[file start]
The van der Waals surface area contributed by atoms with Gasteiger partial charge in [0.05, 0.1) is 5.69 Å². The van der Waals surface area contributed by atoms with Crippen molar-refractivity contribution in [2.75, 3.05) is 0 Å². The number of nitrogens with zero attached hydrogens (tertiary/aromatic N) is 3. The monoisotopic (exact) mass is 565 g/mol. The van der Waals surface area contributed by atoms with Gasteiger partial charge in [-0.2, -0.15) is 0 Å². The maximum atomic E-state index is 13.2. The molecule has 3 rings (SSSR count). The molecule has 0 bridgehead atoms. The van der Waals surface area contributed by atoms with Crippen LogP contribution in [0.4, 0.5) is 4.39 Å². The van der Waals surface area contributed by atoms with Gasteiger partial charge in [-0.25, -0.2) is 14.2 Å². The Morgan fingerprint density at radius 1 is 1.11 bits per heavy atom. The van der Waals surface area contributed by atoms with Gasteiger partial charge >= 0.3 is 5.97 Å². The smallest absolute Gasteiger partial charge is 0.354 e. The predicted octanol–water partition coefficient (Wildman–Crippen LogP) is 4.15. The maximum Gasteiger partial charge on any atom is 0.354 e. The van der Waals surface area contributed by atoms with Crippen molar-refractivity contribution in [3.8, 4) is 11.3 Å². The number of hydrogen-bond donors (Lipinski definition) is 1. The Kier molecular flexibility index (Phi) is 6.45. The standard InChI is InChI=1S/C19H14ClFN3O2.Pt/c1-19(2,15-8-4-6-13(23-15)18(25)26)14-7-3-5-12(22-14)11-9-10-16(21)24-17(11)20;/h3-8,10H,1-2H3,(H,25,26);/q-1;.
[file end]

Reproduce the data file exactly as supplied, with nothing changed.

The van der Waals surface area contributed by atoms with Gasteiger partial charge in [0.05, 0.1) is 5.69 Å². The van der Waals surface area contributed by atoms with Crippen molar-refractivity contribution in [2.75, 3.05) is 0 Å². The number of nitrogens with zero attached hydrogens (tertiary/aromatic N) is 3. The monoisotopic (exact) mass is 565 g/mol. The van der Waals surface area contributed by atoms with Gasteiger partial charge in [-0.2, -0.15) is 0 Å². The maximum atomic E-state index is 13.2. The molecule has 3 rings (SSSR count). The molecule has 0 bridgehead atoms. The van der Waals surface area contributed by atoms with Crippen LogP contribution in [0.4, 0.5) is 4.39 Å². The van der Waals surface area contributed by atoms with Gasteiger partial charge in [-0.25, -0.2) is 14.2 Å². The Morgan fingerprint density at radius 1 is 1.11 bits per heavy atom. The van der Waals surface area contributed by atoms with Gasteiger partial charge >= 0.3 is 5.97 Å². The smallest absolute Gasteiger partial charge is 0.354 e. The predicted octanol–water partition coefficient (Wildman–Crippen LogP) is 4.15. The maximum Gasteiger partial charge on any atom is 0.354 e. The van der Waals surface area contributed by atoms with Crippen molar-refractivity contribution in [3.8, 4) is 11.3 Å². The number of hydrogen-bond donors (Lipinski definition) is 1. The Kier molecular flexibility index (Phi) is 6.45. The standard InChI is InChI=1S/C19H14ClFN3O2.Pt/c1-19(2,15-8-4-6-13(23-15)18(25)26)14-7-3-5-12(22-14)11-9-10-16(21)24-17(11)20;/h3-8,10H,1-2H3,(H,25,26);/q-1;.